What is Occupational Therapy?

Occupational therapists help people across the lifespan to do the things they want and need to do through the therapeutic use of daily activities (occupations).  Pediatric occupational therapy focuses on helping children develop skills needed to engage in their occupations such as play, education and social participation. 

Fine Motor
Fine Motor

Finger strength and dexterity for essential activities such as writing, buttoning or using utensils to eat.

Gross Motor
Gross Motor

Using our whole bodies, especially core stability muscles to accomplish crucial functions such as walking, jumping, sitting with good posture or dressing.

Visual-Motor
Visual-Motor

Integrating eyes and hands for fine and gross motor skills.

Oral Motor
Oral Motor

Coordinating lips, cheeks, tongue and jaw for meal time using sensory tools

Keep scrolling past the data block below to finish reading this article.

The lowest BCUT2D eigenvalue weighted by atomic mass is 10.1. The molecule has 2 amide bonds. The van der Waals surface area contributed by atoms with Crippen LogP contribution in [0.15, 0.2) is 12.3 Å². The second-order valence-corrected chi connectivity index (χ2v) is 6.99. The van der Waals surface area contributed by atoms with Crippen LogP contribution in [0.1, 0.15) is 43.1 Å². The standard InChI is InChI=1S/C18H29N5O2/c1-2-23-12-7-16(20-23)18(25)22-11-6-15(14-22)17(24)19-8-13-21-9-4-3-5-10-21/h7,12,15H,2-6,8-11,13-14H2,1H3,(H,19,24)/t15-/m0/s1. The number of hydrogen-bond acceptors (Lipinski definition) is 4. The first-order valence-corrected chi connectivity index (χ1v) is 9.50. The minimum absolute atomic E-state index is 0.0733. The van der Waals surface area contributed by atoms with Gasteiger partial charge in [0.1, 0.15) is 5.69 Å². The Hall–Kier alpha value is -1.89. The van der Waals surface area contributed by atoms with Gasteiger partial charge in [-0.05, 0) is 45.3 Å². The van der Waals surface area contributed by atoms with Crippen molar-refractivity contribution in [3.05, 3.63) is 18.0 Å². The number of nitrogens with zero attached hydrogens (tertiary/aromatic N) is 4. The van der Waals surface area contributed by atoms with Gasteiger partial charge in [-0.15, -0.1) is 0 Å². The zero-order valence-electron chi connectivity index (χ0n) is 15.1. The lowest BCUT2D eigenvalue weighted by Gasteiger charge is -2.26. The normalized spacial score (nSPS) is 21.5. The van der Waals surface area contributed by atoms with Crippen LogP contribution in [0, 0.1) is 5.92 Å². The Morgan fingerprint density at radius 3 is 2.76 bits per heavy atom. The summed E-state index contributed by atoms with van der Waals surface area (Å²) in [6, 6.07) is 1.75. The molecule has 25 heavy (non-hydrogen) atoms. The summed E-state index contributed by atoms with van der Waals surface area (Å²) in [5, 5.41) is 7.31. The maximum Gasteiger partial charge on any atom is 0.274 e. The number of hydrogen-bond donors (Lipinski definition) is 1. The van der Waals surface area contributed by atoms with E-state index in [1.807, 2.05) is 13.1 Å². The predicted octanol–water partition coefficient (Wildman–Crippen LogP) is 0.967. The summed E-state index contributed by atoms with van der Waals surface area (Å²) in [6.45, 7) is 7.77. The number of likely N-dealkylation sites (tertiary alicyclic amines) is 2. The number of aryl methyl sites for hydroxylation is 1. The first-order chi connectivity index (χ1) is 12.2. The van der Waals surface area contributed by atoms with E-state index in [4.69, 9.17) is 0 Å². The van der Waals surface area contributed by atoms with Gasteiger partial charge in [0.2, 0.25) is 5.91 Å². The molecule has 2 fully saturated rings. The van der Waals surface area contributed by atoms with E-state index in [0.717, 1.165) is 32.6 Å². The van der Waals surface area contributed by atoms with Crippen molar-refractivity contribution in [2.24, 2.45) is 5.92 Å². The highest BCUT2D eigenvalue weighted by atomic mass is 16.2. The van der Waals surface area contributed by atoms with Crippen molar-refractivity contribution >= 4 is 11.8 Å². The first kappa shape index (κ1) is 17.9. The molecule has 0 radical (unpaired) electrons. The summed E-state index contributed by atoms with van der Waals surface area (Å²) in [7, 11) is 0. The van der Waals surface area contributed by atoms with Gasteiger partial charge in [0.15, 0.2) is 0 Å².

Sensory Integration
Sensory Integration

Incorporating touch, vision, auditory, smell, taste, awareness of body and coordinating body for balance for optimal arousal

Self-Care
Self-Care

Personal activities that aim to take care of mental, emotional or hygienic health such as: dressing, toothbrushing, don/doff shoes or eating.

Attention and Organization
Attention and Organization

Ability to sustain attention while keeping emotions and body organized and regulated to participate in essential activities such as meal times, school and social interactions.

Praxis
Praxis

Ability to have an idea, plan and execute physical tasks by sequencing the movement desired, coordinating all parts of the body as well as using both sides of the body.

Executive Function
Executive Function

Being able to organize, emotionally regulate self and body in order to problem solve, plan, make decisions and recall things such as words, shapes and letters.